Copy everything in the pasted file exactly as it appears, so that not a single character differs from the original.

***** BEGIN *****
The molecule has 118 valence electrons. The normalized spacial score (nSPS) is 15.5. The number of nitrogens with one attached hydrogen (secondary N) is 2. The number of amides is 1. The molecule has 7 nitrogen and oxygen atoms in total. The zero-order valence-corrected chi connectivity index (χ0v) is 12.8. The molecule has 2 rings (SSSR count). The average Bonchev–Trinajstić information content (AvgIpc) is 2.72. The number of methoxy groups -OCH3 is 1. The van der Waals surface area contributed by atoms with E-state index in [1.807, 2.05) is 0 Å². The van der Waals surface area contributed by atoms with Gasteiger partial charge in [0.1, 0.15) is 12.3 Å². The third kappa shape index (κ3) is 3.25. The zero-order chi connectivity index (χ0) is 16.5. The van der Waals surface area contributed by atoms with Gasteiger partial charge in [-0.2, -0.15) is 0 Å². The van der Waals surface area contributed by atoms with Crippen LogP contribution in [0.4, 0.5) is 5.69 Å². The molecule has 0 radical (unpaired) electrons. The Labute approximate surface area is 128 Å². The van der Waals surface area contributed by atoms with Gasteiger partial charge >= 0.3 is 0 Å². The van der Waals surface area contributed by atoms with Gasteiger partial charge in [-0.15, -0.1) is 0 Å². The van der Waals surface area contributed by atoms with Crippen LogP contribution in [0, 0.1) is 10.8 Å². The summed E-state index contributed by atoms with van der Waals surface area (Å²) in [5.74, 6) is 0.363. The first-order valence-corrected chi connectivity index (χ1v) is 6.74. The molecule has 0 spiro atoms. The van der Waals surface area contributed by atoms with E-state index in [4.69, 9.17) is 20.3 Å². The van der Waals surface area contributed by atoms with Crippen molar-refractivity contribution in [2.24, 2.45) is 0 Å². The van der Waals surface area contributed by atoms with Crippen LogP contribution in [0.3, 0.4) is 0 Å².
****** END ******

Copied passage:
The molecule has 118 valence electrons. The normalized spacial score (nSPS) is 15.5. The number of nitrogens with one attached hydrogen (secondary N) is 2. The number of amides is 1. The molecule has 7 nitrogen and oxygen atoms in total. The zero-order valence-corrected chi connectivity index (χ0v) is 12.8. The molecule has 2 rings (SSSR count). The average Bonchev–Trinajstić information content (AvgIpc) is 2.72. The number of methoxy groups -OCH3 is 1. The van der Waals surface area contributed by atoms with E-state index in [1.807, 2.05) is 0 Å². The van der Waals surface area contributed by atoms with Gasteiger partial charge in [0.1, 0.15) is 12.3 Å². The third kappa shape index (κ3) is 3.25. The zero-order chi connectivity index (χ0) is 16.5. The van der Waals surface area contributed by atoms with Gasteiger partial charge in [-0.2, -0.15) is 0 Å². The van der Waals surface area contributed by atoms with Crippen LogP contribution in [0.4, 0.5) is 5.69 Å². The molecule has 0 radical (unpaired) electrons. The Labute approximate surface area is 128 Å². The van der Waals surface area contributed by atoms with Gasteiger partial charge >= 0.3 is 0 Å². The van der Waals surface area contributed by atoms with Gasteiger partial charge in [-0.15, -0.1) is 0 Å². The van der Waals surface area contributed by atoms with Crippen LogP contribution in [0, 0.1) is 10.8 Å². The summed E-state index contributed by atoms with van der Waals surface area (Å²) in [5.74, 6) is 0.363. The first-order valence-corrected chi connectivity index (χ1v) is 6.74. The molecule has 0 spiro atoms. The van der Waals surface area contributed by atoms with E-state index in [4.69, 9.17) is 20.3 Å². The van der Waals surface area contributed by atoms with Crippen molar-refractivity contribution in [2.24, 2.45) is 0 Å². The van der Waals surface area contributed by atoms with Crippen LogP contribution in [0.3, 0.4) is 0 Å².